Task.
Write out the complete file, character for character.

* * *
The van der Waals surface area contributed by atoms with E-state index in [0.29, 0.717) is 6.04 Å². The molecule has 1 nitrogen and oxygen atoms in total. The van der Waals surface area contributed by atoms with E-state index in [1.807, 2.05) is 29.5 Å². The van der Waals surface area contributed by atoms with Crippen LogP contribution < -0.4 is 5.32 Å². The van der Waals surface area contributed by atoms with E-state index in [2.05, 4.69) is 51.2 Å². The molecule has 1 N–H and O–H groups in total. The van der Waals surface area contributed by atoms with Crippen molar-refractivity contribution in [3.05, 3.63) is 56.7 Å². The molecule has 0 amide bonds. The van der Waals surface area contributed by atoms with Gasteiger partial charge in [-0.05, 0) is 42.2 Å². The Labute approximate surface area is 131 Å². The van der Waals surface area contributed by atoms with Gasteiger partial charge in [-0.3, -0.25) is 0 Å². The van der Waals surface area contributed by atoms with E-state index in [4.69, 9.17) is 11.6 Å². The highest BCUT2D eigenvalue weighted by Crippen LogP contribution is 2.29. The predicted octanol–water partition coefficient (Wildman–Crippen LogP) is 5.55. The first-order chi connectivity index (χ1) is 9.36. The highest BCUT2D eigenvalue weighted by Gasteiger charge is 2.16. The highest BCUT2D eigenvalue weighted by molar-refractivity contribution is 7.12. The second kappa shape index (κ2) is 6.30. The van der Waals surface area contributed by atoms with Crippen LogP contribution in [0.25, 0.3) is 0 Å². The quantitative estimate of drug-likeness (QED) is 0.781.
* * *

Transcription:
The van der Waals surface area contributed by atoms with E-state index in [0.29, 0.717) is 6.04 Å². The molecule has 1 nitrogen and oxygen atoms in total. The van der Waals surface area contributed by atoms with E-state index in [1.807, 2.05) is 29.5 Å². The van der Waals surface area contributed by atoms with Crippen LogP contribution < -0.4 is 5.32 Å². The van der Waals surface area contributed by atoms with E-state index in [2.05, 4.69) is 51.2 Å². The molecule has 1 N–H and O–H groups in total. The van der Waals surface area contributed by atoms with Crippen molar-refractivity contribution in [3.05, 3.63) is 56.7 Å². The molecule has 0 amide bonds. The van der Waals surface area contributed by atoms with Gasteiger partial charge in [-0.05, 0) is 42.2 Å². The Labute approximate surface area is 131 Å². The van der Waals surface area contributed by atoms with Gasteiger partial charge in [-0.3, -0.25) is 0 Å². The van der Waals surface area contributed by atoms with E-state index in [4.69, 9.17) is 11.6 Å². The highest BCUT2D eigenvalue weighted by Crippen LogP contribution is 2.29. The predicted octanol–water partition coefficient (Wildman–Crippen LogP) is 5.55. The first-order chi connectivity index (χ1) is 9.36. The highest BCUT2D eigenvalue weighted by Gasteiger charge is 2.16. The highest BCUT2D eigenvalue weighted by molar-refractivity contribution is 7.12. The second kappa shape index (κ2) is 6.30. The van der Waals surface area contributed by atoms with Crippen LogP contribution in [0.25, 0.3) is 0 Å². The quantitative estimate of drug-likeness (QED) is 0.781.